Don't give up straws. Get stainless steel ones instead

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Move over John Wick and his pencil! Soon there’s going to be a movie where someone kills a bar full of mooks with his stainless steel straw … and then finishes the last of his milkshake: “Straw Man Justice!”

Hm. I remember before straws were plastic. Some kind of waxed paper? They’d frequently collapse if you sucked too hard on a milkshake, eventually got soggy, but they should be able to handle a soft drink.


Can’t help noticing this requires a brush with plastic bristles.


Indeed. it’s why I expect sales will be small, and usage even smaller.

Convenience always wins, no matter how fatal. It’s why legislation has to step in on occasion.

Otherwise we’ll convenience ourselves to death.


Nothing like sneezing unexpectedly while one of these is in your mouth.


Yeah, because mining iron ore and cooking stainless has zero environmental effect. And because yeah for SURE you’re going to have one of these with you every time you go to McD’s, or a bar for drinks, or out for dinner, or… .
I see them as useful for clandestine blow-dart launchers, but replacing paper straws? not so much.


Did you read the part where the straws are stainless steel?


Some disabled people need a functional alternative before they can give up plastic straws, and when there is one then they will be happy to. Metal straws are bad because they conduct heat, and reusable straws assume that the owner is capable of cleaning them.

The least worst solution I have seen so far is some places have plastic straws available on request. It’s still not good if you have an invisible disability that requires a straw and you end up having to prove that you need it.

(I don’t need straws myself, but I have my own stories about struggling in a disabling society.)


Stainless Steel Straws. They suck!


I did but of course my mind went haywire. Edited to rant about the correct element.

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But they are the favorite of James Bolivar diGriz


I see no problem with accommodating the disabled. A solution that gets rid of 95% of the plastic straws is still a win.

Personally, I’ll just keep using the carved ivory straw my grandfather brought back from safari. :wink:


Or drink directly from the cup/glass, like the adult you are.

(Yes, some adults need to use straws. Most don’t.)


The original price for 8 straws is $49.99? Yowza!


I use bendy plastic straws at home mainly because I like them, but esp. for in the middle of the night when my mouth dries out a bit. Thing is, I found a box of 40 at least a couple of years ago and I still have at least 1/2 a box left. I reuse them constantly. Just rinse 'em after sodas. They will last a long, long time and you don’t have to care about how much money just went down the drain if you lose one.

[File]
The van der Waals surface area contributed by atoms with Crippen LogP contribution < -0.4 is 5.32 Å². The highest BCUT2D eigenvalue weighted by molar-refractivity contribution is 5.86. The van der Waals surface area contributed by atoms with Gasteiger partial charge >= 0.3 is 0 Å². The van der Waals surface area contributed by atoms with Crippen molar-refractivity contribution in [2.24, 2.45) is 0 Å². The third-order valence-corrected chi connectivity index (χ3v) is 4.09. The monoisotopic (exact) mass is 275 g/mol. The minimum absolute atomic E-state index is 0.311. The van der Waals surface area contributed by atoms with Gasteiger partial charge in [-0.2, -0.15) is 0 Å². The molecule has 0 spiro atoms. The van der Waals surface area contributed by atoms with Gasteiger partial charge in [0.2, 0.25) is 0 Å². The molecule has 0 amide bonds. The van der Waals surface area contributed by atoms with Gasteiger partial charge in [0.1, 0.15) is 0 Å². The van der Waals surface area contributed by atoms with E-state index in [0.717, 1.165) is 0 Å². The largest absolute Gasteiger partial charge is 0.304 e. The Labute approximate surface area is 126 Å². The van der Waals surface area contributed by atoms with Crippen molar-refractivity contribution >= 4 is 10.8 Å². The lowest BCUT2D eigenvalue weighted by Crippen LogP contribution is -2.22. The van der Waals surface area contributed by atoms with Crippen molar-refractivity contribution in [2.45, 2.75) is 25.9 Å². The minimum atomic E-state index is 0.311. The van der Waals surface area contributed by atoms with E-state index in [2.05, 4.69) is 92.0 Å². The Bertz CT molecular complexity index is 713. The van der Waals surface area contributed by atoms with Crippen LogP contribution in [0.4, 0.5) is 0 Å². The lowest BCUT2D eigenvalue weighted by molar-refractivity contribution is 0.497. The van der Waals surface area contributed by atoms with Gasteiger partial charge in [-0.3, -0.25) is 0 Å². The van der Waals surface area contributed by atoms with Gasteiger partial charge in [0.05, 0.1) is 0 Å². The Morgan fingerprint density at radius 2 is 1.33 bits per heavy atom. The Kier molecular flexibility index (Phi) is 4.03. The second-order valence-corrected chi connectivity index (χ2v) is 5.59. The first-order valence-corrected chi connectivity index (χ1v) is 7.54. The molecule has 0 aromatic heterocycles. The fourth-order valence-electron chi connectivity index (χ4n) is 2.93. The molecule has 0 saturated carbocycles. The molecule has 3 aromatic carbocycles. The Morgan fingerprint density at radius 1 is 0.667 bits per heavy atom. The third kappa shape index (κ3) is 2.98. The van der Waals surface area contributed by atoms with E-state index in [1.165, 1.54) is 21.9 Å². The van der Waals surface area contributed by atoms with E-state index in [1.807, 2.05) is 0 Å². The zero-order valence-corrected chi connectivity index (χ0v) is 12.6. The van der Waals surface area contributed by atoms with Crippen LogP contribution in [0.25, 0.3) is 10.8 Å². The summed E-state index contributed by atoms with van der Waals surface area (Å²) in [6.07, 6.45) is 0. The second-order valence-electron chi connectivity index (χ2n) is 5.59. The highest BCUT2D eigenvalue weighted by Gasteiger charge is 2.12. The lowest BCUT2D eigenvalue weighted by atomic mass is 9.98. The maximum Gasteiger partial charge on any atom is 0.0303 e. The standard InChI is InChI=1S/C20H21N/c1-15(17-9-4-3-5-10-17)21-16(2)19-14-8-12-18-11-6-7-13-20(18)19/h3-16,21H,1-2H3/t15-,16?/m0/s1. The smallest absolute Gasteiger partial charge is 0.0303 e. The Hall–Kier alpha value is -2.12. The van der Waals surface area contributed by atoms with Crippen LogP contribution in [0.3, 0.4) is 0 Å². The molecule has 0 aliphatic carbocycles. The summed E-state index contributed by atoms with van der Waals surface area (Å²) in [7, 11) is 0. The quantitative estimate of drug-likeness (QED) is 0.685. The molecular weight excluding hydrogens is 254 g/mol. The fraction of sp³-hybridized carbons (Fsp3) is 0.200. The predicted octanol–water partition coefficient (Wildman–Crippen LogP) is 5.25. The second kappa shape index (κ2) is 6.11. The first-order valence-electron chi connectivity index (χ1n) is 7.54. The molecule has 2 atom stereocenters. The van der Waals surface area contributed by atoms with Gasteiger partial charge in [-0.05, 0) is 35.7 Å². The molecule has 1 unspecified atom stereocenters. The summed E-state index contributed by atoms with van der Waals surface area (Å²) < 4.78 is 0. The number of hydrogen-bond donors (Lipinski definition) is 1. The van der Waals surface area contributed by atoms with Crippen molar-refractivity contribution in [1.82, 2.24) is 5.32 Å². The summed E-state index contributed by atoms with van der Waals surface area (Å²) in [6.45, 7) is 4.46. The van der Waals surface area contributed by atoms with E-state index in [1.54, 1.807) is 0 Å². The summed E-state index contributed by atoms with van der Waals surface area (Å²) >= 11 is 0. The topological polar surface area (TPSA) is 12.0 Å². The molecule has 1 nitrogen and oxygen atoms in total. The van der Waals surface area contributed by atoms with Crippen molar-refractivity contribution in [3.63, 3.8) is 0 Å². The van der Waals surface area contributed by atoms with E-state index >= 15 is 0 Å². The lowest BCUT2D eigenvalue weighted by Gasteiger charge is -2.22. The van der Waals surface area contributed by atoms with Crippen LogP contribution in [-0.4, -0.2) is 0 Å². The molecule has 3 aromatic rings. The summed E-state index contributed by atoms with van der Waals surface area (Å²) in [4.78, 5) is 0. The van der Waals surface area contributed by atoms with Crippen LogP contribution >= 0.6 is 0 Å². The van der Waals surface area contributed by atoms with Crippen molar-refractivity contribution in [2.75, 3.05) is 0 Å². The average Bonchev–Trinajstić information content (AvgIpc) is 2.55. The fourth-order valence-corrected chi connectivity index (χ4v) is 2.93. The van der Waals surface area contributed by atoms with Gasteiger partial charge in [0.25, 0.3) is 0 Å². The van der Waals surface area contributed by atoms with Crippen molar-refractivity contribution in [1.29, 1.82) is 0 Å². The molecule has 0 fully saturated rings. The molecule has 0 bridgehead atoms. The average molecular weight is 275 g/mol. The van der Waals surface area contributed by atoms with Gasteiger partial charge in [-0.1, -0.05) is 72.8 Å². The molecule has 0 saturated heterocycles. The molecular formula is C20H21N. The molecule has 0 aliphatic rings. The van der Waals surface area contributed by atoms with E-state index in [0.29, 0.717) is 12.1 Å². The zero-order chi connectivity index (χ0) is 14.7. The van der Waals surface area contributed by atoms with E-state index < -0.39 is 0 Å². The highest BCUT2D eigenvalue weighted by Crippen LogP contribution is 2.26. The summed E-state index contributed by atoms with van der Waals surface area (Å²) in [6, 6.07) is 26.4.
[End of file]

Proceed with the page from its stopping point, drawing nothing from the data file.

These are way better


Not just iron, stainless steel contains chromium, nickel etc. Definitely not environment friendly. You will have to use these straws a lot before they beat plastic straws, and odds are you are going to misplace them before that. In most cases, just skip the straw and drink as God intended us to.


The Psirens will love this.

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The straws that people use at home are a tiny tiny fraction of the total straw usage.

Telling people to get rid of their personal straws is akin to balancing the federal budget by cutting funding to the Special Olympics. I mean, yeah, technically it’s reducing things, but it’s not going to have any real effect.

If you want to curtail plastic straw usage, you need to get the fast food vendors onboard.

And they’re not going to stop using disposable straws.


The elements making up stainless steel are not going to leach into the environment in ordinary use. If these straws were thrown away, they would do little but slowly return to the soil (Earth’s crust is already about 5% iron and 100ppm chromium). As far as manufacturing goes, steel is almost infinitely recyclable.

Do you have a source for that? The environmental damage caused by petroleum extraction and refining is well established. Plastic straws and other single-use items break down into ever-smaller particles that are showing up in the bodies of small marine life and working up the food chain, hence the drive to get rid of them.